This post is by Jenna Ross from Visual Capitalist


Black billionaires

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The World’s Black Billionaires in 2021

Black billionaires make up fewer than 1% of all billionaires worldwide. Who are the select few who made it into the ranks of the world’s richest people?

In this graphic, we used the Forbes real-time billionaire list to highlight the most financially successful Black people, and the source(s) of their wealth.

Black Billionaires, Ranked

The data is as of February 24, 2021, and includes bi/multi racial individuals with Black ancestry. Altogether, there are 15 Black billionaires with a combined wealth of $48.9 billion.

Here is the how the full list breaks down:

RankNameNet WorthCitizenshipSource
1Aliko Dangote$11.5BNigeriaCement, sugar
2Mike Adenuga$6.1BNigeriaTelecom, oil
3Robert F. Smith$5.2BUnited StatesPrivate equity
4Abdulsamad Rabiu$4.8BNigeriaCement, sugar
5David Steward$3.7BUnited StatesIT provider
6Patrice Motsepe$3.1BSouth AfricaMining
7Alexander Karp$3.0BUnited StatesSoftware firm
8Oprah Winfrey$2.6BUnited StatesTV shows
9Michael Jordan$1.6BUnited StatesCharlotte Hornets, endorsements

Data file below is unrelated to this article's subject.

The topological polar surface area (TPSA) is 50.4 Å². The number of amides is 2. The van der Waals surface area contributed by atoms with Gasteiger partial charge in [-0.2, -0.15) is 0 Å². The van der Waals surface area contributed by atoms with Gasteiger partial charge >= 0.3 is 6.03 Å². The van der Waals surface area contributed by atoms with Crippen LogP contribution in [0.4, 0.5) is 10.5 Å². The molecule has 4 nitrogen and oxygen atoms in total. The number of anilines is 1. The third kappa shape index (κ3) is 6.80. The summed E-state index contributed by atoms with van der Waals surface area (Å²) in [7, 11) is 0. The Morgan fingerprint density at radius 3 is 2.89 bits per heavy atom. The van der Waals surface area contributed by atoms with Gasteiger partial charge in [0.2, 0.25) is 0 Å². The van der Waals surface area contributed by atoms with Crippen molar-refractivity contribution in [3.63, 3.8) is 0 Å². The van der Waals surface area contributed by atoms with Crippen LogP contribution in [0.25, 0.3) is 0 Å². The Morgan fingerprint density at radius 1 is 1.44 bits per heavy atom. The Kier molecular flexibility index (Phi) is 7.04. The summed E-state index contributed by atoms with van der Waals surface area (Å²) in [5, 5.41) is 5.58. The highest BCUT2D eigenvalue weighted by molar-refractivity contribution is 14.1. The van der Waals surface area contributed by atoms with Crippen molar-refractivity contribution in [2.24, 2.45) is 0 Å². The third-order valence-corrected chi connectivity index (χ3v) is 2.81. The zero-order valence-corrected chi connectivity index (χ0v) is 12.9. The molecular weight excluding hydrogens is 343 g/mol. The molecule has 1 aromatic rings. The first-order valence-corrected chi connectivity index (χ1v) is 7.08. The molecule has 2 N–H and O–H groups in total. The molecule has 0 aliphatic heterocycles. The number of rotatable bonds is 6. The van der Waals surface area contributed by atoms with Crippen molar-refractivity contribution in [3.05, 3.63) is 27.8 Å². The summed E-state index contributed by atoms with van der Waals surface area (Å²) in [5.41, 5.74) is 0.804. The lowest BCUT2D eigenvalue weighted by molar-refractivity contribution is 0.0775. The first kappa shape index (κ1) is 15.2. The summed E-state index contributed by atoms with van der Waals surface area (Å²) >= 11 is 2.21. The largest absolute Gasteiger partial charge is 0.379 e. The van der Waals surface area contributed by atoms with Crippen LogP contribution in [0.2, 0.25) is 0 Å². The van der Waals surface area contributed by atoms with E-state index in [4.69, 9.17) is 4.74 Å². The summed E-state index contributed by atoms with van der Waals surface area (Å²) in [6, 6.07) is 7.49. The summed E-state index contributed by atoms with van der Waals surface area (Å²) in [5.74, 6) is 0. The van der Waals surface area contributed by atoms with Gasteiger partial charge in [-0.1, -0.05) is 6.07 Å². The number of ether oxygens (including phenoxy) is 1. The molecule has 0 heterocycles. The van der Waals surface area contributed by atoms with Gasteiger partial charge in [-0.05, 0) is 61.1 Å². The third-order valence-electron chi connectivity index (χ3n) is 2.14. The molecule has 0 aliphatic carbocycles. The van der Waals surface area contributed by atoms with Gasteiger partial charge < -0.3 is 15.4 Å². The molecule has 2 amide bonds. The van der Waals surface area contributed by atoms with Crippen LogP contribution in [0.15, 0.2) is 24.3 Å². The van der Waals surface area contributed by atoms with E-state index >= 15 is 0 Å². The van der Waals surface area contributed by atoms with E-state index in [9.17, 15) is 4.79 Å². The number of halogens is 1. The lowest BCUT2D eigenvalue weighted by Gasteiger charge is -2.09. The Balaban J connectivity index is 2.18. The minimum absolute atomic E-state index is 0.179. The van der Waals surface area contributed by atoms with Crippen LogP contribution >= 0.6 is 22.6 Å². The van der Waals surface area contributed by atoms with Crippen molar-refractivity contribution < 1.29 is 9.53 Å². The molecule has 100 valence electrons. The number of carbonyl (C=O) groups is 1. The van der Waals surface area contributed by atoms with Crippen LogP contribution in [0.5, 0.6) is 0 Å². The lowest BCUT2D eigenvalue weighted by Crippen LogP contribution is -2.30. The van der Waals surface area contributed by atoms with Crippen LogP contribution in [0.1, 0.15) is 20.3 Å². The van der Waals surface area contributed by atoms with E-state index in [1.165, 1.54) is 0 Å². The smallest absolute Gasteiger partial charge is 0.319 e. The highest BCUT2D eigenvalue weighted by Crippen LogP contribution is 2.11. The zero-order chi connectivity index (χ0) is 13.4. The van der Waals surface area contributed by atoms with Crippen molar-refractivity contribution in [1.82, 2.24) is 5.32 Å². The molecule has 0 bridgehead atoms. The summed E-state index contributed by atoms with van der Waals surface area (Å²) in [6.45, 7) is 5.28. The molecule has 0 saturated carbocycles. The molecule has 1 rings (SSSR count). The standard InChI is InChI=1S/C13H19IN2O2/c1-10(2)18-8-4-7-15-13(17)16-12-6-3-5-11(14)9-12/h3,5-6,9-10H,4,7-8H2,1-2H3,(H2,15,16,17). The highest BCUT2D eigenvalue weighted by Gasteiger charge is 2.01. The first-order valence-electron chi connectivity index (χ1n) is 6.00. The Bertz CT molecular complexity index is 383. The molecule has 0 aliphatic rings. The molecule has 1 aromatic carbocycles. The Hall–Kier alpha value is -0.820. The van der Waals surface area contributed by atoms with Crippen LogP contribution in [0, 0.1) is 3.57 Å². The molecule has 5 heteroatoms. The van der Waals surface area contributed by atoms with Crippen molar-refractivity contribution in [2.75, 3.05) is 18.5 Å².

10 (Read more...)

Nigeria’s IROKO plans to go public on the London Stock Exchange AIM in 2022



IROKO, a Nigerian-based media company, could file to go public in the next 12 months on the London Stock Exchange (LSE) Alternative Investment Market.

Founded by Jason Njoku and Bastian Gotter in 2011, IROKO boasts the largest online catalog of Nollywood film content globally.

According to this report, the media company will raise between $20 million and $30 million, valuing the company at $80 million to $100 million

In October 2019, Njoku hinted that the company was going public either on the London Stock Exchange or a local exchange on the continent. However, the CEO kept mute about the whole process the following year due to how tumultuous it was for the company.

In 2020, the company had plans to increase its average revenue per user (ARPU) in Africa for its video-on-demand service, iROKOtv, from $7-8 to $20-25. Through the first four months of the year, it seemed IROKO was set to achieve that. But amid pandemic-induced lockdown fears, consumer discretionary spending reduced in Nigeria and other African markets. What followed was a 70% drop in subscription numbers, and in May, 28% of the company’s staff went on unpaid leave. But unlike the numbers iROKOtv local markets put up, its international subscribers grew 200% during the lockdown, hitting a $25-30 ARPU range.

However, more bad news came in August when the CEO announced that the company was laying off 150 people. Njoku cited the naira devaluation, regulatory (Read more...)